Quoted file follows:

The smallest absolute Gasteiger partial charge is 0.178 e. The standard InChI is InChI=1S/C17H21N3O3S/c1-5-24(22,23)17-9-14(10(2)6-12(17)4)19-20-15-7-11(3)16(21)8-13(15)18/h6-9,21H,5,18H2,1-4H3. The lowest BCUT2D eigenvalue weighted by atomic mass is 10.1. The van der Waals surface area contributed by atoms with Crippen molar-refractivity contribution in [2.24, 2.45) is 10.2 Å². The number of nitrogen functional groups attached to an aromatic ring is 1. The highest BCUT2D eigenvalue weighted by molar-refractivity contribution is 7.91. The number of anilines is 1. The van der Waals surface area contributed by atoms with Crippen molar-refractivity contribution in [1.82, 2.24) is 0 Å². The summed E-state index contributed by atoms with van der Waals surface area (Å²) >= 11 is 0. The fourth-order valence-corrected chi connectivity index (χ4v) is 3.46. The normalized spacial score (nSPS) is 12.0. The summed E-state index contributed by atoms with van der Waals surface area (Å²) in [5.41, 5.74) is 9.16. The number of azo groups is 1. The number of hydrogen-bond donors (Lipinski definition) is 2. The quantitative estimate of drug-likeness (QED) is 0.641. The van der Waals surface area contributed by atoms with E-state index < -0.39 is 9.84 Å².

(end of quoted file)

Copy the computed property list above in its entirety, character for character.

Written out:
The smallest absolute Gasteiger partial charge is 0.178 e. The standard InChI is InChI=1S/C17H21N3O3S/c1-5-24(22,23)17-9-14(10(2)6-12(17)4)19-20-15-7-11(3)16(21)8-13(15)18/h6-9,21H,5,18H2,1-4H3. The lowest BCUT2D eigenvalue weighted by atomic mass is 10.1. The van der Waals surface area contributed by atoms with Crippen molar-refractivity contribution in [2.24, 2.45) is 10.2 Å². The number of nitrogen functional groups attached to an aromatic ring is 1. The highest BCUT2D eigenvalue weighted by molar-refractivity contribution is 7.91. The number of anilines is 1. The van der Waals surface area contributed by atoms with Crippen molar-refractivity contribution in [1.82, 2.24) is 0 Å². The summed E-state index contributed by atoms with van der Waals surface area (Å²) >= 11 is 0. The fourth-order valence-corrected chi connectivity index (χ4v) is 3.46. The normalized spacial score (nSPS) is 12.0. The summed E-state index contributed by atoms with van der Waals surface area (Å²) in [5.41, 5.74) is 9.16. The number of azo groups is 1. The number of hydrogen-bond donors (Lipinski definition) is 2. The quantitative estimate of drug-likeness (QED) is 0.641. The van der Waals surface area contributed by atoms with E-state index < -0.39 is 9.84 Å².